RR units were raised to specifically to fight insurgency in J&K in the early 1990s. Today, we have 62 RR Battalions under 15 Sector Headquarters and five Force Headquarters. The composition of the RR is based on 50 per cent troops from an Infantry Regiment and 50 per cent drawn from all arms. The RR forms the mainstay of our Counter Insurgency Grid and is a success story of the Indian Army. Ranjit was very excited about his RR tenure, but was also apprehensive about the infantry predominant operations in J&K for which he had done only the basic training that is applicable to non-Infantry arms.

With these thoughts, he arrived at the Corps Battle School (CBS), which conducts the most comprehensive and realistic training for counter insurgency and counter-terrorism in the world. As the Director General of Military Training, I had also made a contribution for refining the three CBSs. As the Army Commander, I visited the CBSs at least twice a month. At any time 3,000 – 4,000 soldiers were under training at one CBS. Every soldier/officer inducted into J&K has to undergo four weeks of training at the CBS. Training is done under realistic conditions to simulate situations troops would encounter in operations.

Ranjit did very well in the training at the CBS and was adjudged the best student of his batch. That is when I met this young soldier. I presented to him the Best Student award and remembered him, due to his excellent bearing and fitness, and also because he was from 63 CAV, which had served under my command when I commanded 43 Armoured Brigade at Patiala.

The young soldier joined his unit after the tough training, hoping for some respite. But he soon found that the life at Company Operating Base (COB) was even more gruelling. Indian Army follows the grid pattern of deployment and response in the hinterland of J&K. Each RR Battalion deploys 5-6 COBs. A COB depending upon its composition can have 60 – 80 troops. Out of these, one third are engaged in administration and security, one third are out for patrolling or operations and one third are resting and training. During a big operation or in an emergency all hands are on deck, for as long as 24-72 hours. On an average, a soldier gets only 5-6 hours of sleep in a 24-hour cycle, and that too wouldn’t be in one stretch but in two or three intervals.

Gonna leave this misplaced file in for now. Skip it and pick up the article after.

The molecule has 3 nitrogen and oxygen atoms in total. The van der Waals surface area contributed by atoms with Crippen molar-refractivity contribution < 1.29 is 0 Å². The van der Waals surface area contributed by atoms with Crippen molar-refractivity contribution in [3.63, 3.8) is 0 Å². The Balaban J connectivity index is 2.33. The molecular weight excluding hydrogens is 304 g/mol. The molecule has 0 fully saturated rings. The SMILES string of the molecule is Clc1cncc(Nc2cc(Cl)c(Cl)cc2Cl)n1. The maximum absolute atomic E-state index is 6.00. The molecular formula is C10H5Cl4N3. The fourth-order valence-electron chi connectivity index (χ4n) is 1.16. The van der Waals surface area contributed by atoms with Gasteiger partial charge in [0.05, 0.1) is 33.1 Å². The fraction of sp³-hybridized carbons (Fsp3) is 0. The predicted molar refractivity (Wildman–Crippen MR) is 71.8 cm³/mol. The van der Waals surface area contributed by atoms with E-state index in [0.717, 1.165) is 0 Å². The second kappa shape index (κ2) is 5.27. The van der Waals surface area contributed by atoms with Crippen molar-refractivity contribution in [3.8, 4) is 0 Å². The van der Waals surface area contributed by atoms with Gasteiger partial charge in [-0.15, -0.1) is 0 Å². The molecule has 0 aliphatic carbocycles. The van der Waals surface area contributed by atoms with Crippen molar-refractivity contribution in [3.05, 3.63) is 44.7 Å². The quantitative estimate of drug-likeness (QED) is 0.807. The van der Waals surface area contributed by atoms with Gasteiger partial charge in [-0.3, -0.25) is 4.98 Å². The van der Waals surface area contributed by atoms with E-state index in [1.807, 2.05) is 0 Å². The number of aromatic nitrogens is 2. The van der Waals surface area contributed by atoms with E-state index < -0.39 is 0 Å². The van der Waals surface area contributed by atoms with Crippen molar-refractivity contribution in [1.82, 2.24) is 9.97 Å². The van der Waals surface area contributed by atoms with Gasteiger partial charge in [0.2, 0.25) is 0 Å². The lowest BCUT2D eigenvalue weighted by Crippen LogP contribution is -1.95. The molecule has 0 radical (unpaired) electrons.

Human intelligence is the mainstay in counter-insurgency. Each COB has an intelligence cell that develops sources in the local population. Ranjit acquitted himself well in operations and in next six months, he was a member of small teams that took part in a number of operations that killed seven terrorists. He was enjoying his work and liked the challenging life. After one year, he was selected to be part of the Intelligence Cell.

Personnel of the Intelligence Cell went to the villages with Medical Teams and also as part of the Sadbhavna Projects. Ranjit developed a number of sources based on whose information successful operations were launched. On a visit to one of his sources, he met the source’s cousin who was a college-going girl. It was love at first sight, straight out of folklore. A handsome young Sikh soldier and a beautiful Kashmiri girl met shyly at first, but then daringly found ways to meet despite the societal restrictions and Indian Army rules and regulations. Soon, they were madly in love, oblivious of their religion, cultural background and the raging proxy war. Ranjit knew he was violating orders, but who can resist the call of the heart? Since meetings were infrequent and that too virtually in public, the two spoke for long hours on mobile phone and in so doing, Ranjit had to forgo his rest time, which he did not begrudge.